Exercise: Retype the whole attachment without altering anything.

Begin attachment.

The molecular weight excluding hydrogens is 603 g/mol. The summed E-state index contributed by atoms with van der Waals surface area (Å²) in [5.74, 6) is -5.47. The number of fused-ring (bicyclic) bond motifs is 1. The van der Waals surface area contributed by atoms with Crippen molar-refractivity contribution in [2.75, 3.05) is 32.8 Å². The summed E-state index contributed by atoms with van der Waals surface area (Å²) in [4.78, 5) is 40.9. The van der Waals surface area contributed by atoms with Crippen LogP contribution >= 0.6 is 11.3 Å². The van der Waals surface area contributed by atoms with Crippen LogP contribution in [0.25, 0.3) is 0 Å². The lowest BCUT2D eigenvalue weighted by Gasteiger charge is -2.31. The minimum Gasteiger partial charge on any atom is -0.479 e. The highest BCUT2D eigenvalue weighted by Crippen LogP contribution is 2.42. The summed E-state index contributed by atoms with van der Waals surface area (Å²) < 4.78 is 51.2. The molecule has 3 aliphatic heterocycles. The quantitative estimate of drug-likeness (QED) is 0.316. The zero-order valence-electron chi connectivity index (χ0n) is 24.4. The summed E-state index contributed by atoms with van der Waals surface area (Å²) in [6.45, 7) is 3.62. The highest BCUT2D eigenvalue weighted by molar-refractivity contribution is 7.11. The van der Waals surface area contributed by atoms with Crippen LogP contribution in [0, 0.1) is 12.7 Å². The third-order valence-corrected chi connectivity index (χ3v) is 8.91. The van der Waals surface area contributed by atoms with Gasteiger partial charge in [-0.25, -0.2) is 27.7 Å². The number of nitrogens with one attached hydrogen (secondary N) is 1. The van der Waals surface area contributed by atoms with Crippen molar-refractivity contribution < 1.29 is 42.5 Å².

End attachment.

The molecular weight excluding hydrogens is 603 g/mol. The summed E-state index contributed by atoms with van der Waals surface area (Å²) in [5.74, 6) is -5.47. The number of fused-ring (bicyclic) bond motifs is 1. The van der Waals surface area contributed by atoms with Crippen molar-refractivity contribution in [2.75, 3.05) is 32.8 Å². The summed E-state index contributed by atoms with van der Waals surface area (Å²) in [4.78, 5) is 40.9. The van der Waals surface area contributed by atoms with Crippen LogP contribution >= 0.6 is 11.3 Å². The van der Waals surface area contributed by atoms with Crippen LogP contribution in [0.25, 0.3) is 0 Å². The lowest BCUT2D eigenvalue weighted by Gasteiger charge is -2.31. The minimum Gasteiger partial charge on any atom is -0.479 e. The highest BCUT2D eigenvalue weighted by Crippen LogP contribution is 2.42. The summed E-state index contributed by atoms with van der Waals surface area (Å²) < 4.78 is 51.2. The molecule has 3 aliphatic heterocycles. The quantitative estimate of drug-likeness (QED) is 0.316. The zero-order valence-electron chi connectivity index (χ0n) is 24.4. The summed E-state index contributed by atoms with van der Waals surface area (Å²) in [6.45, 7) is 3.62. The highest BCUT2D eigenvalue weighted by molar-refractivity contribution is 7.11. The van der Waals surface area contributed by atoms with Crippen LogP contribution in [0, 0.1) is 12.7 Å². The third-order valence-corrected chi connectivity index (χ3v) is 8.91. The van der Waals surface area contributed by atoms with Gasteiger partial charge in [-0.25, -0.2) is 27.7 Å². The number of nitrogens with one attached hydrogen (secondary N) is 1. The van der Waals surface area contributed by atoms with Crippen molar-refractivity contribution < 1.29 is 42.5 Å².